Solar cells, quantum computing and photodynamic cancer therapy. These all involve molecules switching between magnetic and nonmagnetic forms. Previously this process, called a "spin flip," was thought to occur slowly in most cases. Now, researchers at the University of Missouri have discovered spin flips happen in one half of one trillionth of a second, or half a picosecond in the course of a chemical reaction. To understand how fast it is -- watches count in seconds, sporting games are timed in 10ths of a second, and light travels just under 12 inches in one-billionth of a second. Spin flips are faster.
"A typical molecule can have two modes, either magnetic or non-magnetic," said Arthur Suits, a professor of chemistry in the MU Department of Chemistry. "They can switch from one mode to another if they are 'excited' such as by absorbing light. Most molecules begin as non-magnetic, but if you excite it with light, it can switch and become a magnetic molecule, or vice versa."
It is well known that the spin flip for molecules excited by light is usually inefficient so it happens very slowly. Spin flips in chemical reactions are possible but few examples are known. Suits and his team at the University of Missouri tested whether spin flips could occur during a reaction by conducting a scattering experiment where beams of molecules collided into one another, creating a chemical reaction inside a vacuum chamber. They were surprised by what they discovered and partnered with Spiridoula Matsika, a professor of computational theory in the Department of Chemistry at Temple University to understand why the spin flip occurs in half of a trillionth of a second, much faster than previously thought.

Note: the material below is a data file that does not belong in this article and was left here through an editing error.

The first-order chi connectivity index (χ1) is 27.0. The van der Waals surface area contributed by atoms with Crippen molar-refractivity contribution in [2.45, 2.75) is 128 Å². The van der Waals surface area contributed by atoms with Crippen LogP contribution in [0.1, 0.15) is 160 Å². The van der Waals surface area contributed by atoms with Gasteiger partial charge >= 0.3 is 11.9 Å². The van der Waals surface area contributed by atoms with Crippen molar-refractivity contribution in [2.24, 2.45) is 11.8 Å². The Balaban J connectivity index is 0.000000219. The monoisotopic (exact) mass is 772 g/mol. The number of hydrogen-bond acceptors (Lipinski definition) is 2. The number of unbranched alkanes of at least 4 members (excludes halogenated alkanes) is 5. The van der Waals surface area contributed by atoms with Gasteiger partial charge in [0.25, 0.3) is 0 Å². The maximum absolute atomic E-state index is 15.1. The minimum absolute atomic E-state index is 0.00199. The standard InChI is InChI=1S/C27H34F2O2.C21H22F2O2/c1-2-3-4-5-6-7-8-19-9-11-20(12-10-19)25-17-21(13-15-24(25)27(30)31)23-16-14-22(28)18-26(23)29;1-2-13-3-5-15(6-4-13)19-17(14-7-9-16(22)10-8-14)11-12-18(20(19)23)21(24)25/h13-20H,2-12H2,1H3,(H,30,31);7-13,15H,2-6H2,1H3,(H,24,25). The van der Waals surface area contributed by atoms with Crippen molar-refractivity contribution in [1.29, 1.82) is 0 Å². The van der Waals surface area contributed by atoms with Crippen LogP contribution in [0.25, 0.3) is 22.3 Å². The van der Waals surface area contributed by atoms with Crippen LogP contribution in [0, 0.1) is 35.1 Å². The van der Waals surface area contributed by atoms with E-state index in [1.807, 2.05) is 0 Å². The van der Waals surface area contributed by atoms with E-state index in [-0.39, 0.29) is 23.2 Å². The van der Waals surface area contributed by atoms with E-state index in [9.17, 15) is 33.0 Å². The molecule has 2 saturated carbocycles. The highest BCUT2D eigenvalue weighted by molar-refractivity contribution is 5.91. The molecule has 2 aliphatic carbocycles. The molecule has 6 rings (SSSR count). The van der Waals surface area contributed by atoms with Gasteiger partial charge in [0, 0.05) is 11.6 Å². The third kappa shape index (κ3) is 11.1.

"We discovered this transition from magnetic to non-magnetic happens after the chemical reaction, as the molecules are coming apart and products are forming," Suits said. "With this theory, we can understand and explain why this is happening very efficiently in the course of this chemical reaction."
The researchers say understanding this behavior is fundamental for many areas in science such as making more efficient solar cells, quantum computing and photodynamic cancer therapy.
The study, "Intersystem crossing in the exit channel," was published in Nature Chemistry. Other collaborators on this study include Hongwei Li, a postdoctoral fellow at MU and Alexander Kamasah. Kamasah, a doctoral student at MU during the study, is now an assistant professor of chemistry at Rose-Hulman Institute of Technology in Terre Haute, Indiana. Funding for this study was provided by a U.S. Department of Energy contract (DE-SC0017130) along with an Army Research Office grant (W911Nf-17-1-0099) and a National Science Foundation grant (CHE-1800171). The content is solely the responsibility of the authors and does not necessarily represent the official views of the funding agencies.